Australian Meat Industry Council CEO Patrick Hutchinson said the “most difficult” thing will be reducing staff numbers.

“What we know is that we need to reduce our staffing by 33 per cent from our peak staff number this year,” he told 7 News. “That is probably subject to change, because it has been very difficult to understand the actual process by which to do this, but essentially it means our production will be slower, and obviously we will be producing less product.”

He said they don’t foresee the price of meat rising at this stage, but noted they are “still trying to figure out what this is going to look like”.

The changes come as it was revealed it took more than a week for the Cedar Meats abattoir to give authorities a full list of workers who may have been exposed to the virus during the state’s first wave.

The first Cedar Meats case was identified on April 24, followed by a second case on April 26.

The next day, authorities told the abattoir it was investigating a possible cluster there. But relevant information for contact tracing of staff and visitors was not given to authorities until May 4, The Age reported.

At least 111 cases, including 67 staff, went on to be linked to the cluster.

Rohan Smith
Rohan Smith
Rohan Smith

Monash University's Eric Windholz, who is a lecturer at the university's Faculty of Law, has written extensively about the risks involved in Victoria's approach to stage four lockdown.

In a piece published on the school's website, he looks at the relationship between Premier Daniel Andrews and his Chief Health Officer Brett Sutton, noting that the public relationship is "a risky business".

"The medical-scientists’ expertise enables them to participate in public debate asymmetrically with other participants. Not only do they have a knowledge advantage, they also have a perceived purity of motives, especially when compared to political, business and commercial interests.

"It also can be difficult for governments to ignore the advice that comes from persons they have put forward as experts. All of this can combine to marginalise consideration of alternative views and solutions, freeze deliberation and locking-in certain policy directions.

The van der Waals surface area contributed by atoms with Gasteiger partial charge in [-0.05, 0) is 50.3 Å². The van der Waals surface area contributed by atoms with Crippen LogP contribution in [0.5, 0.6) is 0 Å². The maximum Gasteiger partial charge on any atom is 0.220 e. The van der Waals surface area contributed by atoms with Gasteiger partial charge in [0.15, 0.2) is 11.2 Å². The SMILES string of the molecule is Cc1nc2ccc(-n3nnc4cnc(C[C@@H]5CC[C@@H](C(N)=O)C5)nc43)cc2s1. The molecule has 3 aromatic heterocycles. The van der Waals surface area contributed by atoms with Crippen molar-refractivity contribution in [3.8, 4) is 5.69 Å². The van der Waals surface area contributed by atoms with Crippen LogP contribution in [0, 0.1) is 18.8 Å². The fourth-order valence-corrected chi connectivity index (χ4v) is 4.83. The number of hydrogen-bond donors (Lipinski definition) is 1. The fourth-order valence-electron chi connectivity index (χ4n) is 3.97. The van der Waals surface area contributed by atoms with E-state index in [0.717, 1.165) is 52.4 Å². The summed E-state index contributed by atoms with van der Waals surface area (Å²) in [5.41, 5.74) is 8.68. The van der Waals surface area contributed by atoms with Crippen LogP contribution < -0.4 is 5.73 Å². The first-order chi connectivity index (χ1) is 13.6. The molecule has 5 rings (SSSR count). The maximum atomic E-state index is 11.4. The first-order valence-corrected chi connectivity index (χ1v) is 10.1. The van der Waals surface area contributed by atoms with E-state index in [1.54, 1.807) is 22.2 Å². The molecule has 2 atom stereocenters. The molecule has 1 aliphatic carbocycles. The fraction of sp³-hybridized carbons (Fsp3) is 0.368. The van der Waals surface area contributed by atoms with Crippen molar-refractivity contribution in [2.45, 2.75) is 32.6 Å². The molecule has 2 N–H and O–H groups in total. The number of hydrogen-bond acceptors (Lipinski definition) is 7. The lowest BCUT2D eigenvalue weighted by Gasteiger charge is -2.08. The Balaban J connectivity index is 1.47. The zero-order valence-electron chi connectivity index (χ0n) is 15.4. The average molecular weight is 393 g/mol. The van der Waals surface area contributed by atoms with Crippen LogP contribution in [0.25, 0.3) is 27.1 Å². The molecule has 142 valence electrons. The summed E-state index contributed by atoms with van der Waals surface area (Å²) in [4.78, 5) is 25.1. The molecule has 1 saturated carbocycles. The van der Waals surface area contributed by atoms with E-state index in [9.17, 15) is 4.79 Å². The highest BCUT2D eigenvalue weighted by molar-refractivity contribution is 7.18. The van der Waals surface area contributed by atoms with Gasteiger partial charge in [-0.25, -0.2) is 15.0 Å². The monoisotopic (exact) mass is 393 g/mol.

"Expertise is a very powerful resource – and more so when the expert transitions from adviser to decision-maker, and combines the reputation and trustworthiness of their profession with the authority and power of the state.

"Experts also can make errors. The nature of an emergency means that decisions are being made based on incomplete information in a rapidly changing environment."

You can read more here.

Rohan Smith

Victoria's Chief Police Commissioner Shane Patton has revealed that some Victorians think they are beyond the law and are calling themselves "sovereign citizens".

"In the last week, we've seen a trend, an emergence if you like, of groups of people … small groups, but nonetheless concerning groups, who classify themselves as sovereign citizens, whatever that might mean, people who don't think the law applies to them.

"We've seen them at checkpoints baiting police, not providing a name and address. On at least four occasions in the last week, we've had to smash the windows of cars and pull people out to provide details because they weren't adhering to the Chief Health Officer guidelines, they weren't providing their name and address.

"We don't want to be doing that, but people have to absolutely understand there are consequences for your actions and if you're not doing the right thing, we will not hesitate to issue infringements, to arrest you, to detain you where it's appropriate."

Eve Black became the face of the sovereign citizen movement when she filmed herself refusing to give police details at a checkpoint. She was later arrested and charged but police had to break her window to get access to her.